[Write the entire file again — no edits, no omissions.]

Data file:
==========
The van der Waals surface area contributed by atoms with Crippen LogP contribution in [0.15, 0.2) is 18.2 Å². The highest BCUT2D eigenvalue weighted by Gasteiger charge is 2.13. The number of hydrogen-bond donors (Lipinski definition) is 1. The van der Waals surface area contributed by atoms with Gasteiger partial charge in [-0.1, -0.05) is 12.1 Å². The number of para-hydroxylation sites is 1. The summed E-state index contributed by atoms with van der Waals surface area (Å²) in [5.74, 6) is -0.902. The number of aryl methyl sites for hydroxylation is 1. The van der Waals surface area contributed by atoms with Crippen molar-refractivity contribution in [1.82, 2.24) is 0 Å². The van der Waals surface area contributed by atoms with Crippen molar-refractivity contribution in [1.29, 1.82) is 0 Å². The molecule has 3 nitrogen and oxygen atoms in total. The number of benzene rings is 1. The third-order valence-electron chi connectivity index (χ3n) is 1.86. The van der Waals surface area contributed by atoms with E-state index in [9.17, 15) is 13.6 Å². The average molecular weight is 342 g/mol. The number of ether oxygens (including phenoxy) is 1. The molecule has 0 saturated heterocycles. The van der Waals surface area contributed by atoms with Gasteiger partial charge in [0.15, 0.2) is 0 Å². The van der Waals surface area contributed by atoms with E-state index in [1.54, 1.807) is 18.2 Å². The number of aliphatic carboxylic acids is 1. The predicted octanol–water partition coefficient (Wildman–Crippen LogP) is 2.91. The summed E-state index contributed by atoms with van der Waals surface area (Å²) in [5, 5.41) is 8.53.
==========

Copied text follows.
The van der Waals surface area contributed by atoms with Crippen LogP contribution in [0.15, 0.2) is 18.2 Å². The highest BCUT2D eigenvalue weighted by Gasteiger charge is 2.13. The number of hydrogen-bond donors (Lipinski definition) is 1. The van der Waals surface area contributed by atoms with Gasteiger partial charge in [-0.1, -0.05) is 12.1 Å². The number of para-hydroxylation sites is 1. The summed E-state index contributed by atoms with van der Waals surface area (Å²) in [5.74, 6) is -0.902. The number of aryl methyl sites for hydroxylation is 1. The van der Waals surface area contributed by atoms with Crippen molar-refractivity contribution in [1.82, 2.24) is 0 Å². The van der Waals surface area contributed by atoms with Crippen molar-refractivity contribution in [1.29, 1.82) is 0 Å². The molecule has 3 nitrogen and oxygen atoms in total. The number of benzene rings is 1. The third-order valence-electron chi connectivity index (χ3n) is 1.86. The van der Waals surface area contributed by atoms with E-state index in [9.17, 15) is 13.6 Å². The average molecular weight is 342 g/mol. The number of ether oxygens (including phenoxy) is 1. The molecule has 0 saturated heterocycles. The van der Waals surface area contributed by atoms with Gasteiger partial charge in [0.15, 0.2) is 0 Å². The van der Waals surface area contributed by atoms with E-state index in [1.54, 1.807) is 18.2 Å². The number of aliphatic carboxylic acids is 1. The predicted octanol–water partition coefficient (Wildman–Crippen LogP) is 2.91. The summed E-state index contributed by atoms with van der Waals surface area (Å²) in [5, 5.41) is 8.53.